Throughout the book, we find strong and explicit evidence for what is said. This evidence is drawn from extant studies, includ- ing the latest works in the field, numerous textual examples, and what Early Modern contemporaries were saying about their own language. This final source of evidence is skilfully used to avoid a thorny old problem: Clearly, it is not possible to describe all of them. This general dialect then becomes the point of focus for the structural descriptions that follow in the book.
The book is structured with pedagogical considerations in mind. English phonetics and phonology tend to make even fully-fledged linguistics students nervous. Sensibly, inttroduction, the chapter on pronunciation is the penultimate one.
The first three chapters constitute a gentle introduction to the period, the sources available for its study, and some general aspects of its standardization.
Similarly, the first two chapters describing structural aspects of English focus on words — the most accessible linguistic area for students Chapter 4 deals with the Old English core of the vocabulary and with borrowing, whilst Chapter 5 deals with word-formation and semantic change. The following three chapters cover grammar nouns and pronouns in Chapter 6; verbs, adjectives and adverbs in Chapter 7; and syntactic structures in Chapter 8.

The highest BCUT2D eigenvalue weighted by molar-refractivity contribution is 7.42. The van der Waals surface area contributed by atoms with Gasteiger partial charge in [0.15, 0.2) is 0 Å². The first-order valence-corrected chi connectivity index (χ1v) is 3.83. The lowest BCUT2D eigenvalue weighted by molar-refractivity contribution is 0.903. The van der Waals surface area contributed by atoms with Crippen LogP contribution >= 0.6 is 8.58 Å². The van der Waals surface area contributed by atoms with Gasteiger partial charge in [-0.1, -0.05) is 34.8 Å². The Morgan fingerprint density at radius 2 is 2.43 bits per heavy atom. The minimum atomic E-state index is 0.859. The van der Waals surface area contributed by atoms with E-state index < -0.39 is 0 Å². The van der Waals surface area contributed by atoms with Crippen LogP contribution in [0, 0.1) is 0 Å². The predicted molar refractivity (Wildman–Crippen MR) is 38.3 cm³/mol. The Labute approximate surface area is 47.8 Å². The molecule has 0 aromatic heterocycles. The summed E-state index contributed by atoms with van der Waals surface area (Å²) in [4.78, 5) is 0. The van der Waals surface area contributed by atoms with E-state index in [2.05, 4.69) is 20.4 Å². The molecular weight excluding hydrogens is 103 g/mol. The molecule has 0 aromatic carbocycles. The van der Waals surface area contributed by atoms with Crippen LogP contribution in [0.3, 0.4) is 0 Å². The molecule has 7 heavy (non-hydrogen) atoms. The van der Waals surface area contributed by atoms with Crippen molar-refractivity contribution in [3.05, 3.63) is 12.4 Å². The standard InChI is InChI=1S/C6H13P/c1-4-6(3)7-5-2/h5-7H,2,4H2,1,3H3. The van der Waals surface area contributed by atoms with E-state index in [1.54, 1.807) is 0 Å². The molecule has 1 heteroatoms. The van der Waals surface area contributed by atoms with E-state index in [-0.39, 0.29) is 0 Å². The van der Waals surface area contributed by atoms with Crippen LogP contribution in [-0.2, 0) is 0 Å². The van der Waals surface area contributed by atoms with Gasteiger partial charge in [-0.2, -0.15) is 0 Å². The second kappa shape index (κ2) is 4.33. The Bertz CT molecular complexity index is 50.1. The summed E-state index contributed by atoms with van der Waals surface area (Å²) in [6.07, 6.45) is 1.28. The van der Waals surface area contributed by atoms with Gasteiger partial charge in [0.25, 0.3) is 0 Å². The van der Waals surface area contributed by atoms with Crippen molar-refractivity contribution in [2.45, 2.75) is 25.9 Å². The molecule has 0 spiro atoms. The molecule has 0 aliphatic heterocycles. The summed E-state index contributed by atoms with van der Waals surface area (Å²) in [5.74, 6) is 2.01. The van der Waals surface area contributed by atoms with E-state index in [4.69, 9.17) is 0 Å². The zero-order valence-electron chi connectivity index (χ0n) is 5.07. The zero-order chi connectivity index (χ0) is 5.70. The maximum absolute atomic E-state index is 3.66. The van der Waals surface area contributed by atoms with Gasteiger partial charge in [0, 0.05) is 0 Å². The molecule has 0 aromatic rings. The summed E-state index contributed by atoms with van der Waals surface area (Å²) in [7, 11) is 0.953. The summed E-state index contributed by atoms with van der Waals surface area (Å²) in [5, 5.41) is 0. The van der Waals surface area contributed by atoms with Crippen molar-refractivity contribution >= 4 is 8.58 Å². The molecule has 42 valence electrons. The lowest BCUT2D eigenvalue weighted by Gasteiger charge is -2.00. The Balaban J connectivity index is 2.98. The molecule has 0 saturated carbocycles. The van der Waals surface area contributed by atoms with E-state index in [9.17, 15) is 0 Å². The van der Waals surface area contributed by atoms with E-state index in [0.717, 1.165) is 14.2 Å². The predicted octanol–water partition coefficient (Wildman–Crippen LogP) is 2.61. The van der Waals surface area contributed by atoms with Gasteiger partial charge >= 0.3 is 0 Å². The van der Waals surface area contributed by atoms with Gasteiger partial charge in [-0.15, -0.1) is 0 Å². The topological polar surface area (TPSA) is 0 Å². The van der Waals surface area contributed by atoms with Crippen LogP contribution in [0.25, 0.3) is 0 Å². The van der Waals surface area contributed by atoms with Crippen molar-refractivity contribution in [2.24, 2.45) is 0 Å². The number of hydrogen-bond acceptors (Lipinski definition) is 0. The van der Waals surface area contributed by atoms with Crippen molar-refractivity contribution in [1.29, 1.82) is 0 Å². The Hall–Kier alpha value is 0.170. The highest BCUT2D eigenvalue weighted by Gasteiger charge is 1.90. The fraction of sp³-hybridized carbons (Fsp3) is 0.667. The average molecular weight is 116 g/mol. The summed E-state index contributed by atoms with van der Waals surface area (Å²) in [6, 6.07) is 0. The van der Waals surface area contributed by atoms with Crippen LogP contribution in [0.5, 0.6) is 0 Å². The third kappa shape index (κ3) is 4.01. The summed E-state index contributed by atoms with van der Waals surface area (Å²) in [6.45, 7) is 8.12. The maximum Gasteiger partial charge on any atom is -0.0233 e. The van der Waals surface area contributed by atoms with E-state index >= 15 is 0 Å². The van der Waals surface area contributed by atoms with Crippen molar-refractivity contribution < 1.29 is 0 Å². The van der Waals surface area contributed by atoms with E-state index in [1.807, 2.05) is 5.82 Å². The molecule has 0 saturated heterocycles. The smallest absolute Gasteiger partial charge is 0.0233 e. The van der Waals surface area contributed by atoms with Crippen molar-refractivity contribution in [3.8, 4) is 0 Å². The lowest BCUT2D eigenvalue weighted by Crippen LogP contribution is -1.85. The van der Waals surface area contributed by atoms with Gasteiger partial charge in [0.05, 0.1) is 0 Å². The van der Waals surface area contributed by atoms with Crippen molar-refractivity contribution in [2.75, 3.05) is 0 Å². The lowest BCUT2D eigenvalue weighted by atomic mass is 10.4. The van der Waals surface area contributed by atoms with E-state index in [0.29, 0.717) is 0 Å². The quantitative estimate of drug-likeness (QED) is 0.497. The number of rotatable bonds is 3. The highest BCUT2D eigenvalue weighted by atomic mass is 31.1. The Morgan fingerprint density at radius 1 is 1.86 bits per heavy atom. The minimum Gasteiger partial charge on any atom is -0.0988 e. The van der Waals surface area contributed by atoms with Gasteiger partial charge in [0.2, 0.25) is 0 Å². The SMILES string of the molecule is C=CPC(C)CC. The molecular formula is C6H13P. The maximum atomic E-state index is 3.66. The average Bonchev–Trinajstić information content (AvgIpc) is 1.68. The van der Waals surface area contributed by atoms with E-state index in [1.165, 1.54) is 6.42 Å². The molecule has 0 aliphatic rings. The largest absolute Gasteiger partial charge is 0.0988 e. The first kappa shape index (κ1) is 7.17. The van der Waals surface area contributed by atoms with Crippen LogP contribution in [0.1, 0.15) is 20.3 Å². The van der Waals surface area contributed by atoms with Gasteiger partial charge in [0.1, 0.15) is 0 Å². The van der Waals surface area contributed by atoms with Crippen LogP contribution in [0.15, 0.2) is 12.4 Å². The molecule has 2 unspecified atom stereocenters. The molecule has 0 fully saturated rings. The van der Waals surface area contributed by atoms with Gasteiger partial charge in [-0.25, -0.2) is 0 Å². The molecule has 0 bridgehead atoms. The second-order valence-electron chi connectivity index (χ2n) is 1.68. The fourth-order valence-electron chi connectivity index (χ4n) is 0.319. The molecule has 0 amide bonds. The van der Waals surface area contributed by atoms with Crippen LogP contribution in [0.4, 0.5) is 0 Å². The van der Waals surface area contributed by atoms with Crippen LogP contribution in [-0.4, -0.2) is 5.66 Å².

For literature-oriented students, these will be tough. Some basic linguistic terminology and concepts are assumed, such as basic sentence elements for example, subject, objectmood, the progressive, the passive and so on. Chapter 9 on pronunciation encounters another thorny problem: This chapter explicitly assumes a basic knowledge of speech sounds and their repre- sentation see Other textbooks do similar things or fudge the issue.
Generally in the book, students are assisted by crystal clear description and fairly copious illustration, including the occasional facsimile.
I particularly liked the way in which textual extracts would be given to illustrate a particular example, but they would be returned to later to illus- trate further points.
An Introduction to Early Modern English – By Terttu Nevalainen | Jonathan Culpeper –
All chapters conclude with a ehglish concise summary, followed by a number of exercises. Moreover, the book concludes with two appendices containing well-chosen textual extracts from a range of genres for further study and project work corpus resources are also mentioned in Chapter 2.
In sum, this book has much to recommend it. However, the adage about not judging books proves true in this instance, and the unsightly, dreary cover in fact hides a rich and colourful collection of essays which make this book a delight to read. It would be a shame were the packaging to deter readers especially studentsand for a text with its finger so firmly on the pulse of modern media in its protean forms it is painfully out-of-touch in its appearance.
It may well be the case, of course, that Henderson had no control over the jacket design. Time and again contributors turn their critical atten- tion to Hamlet or Macbeth, for example, and Branagh, Welles, Taymor and Almereyda crop up repeatedly. This is a book that does not do what the inclusivity of its title promises.
In some significant ways it actually does far more and might better have been marketed as a collection of essays on the tragedies in film, as it is in those analyses that its strengths really lie. A good example of this latter type of adaptation. Remember me on this computer. Enter the email address you signed up with and we’ll email you a reset link.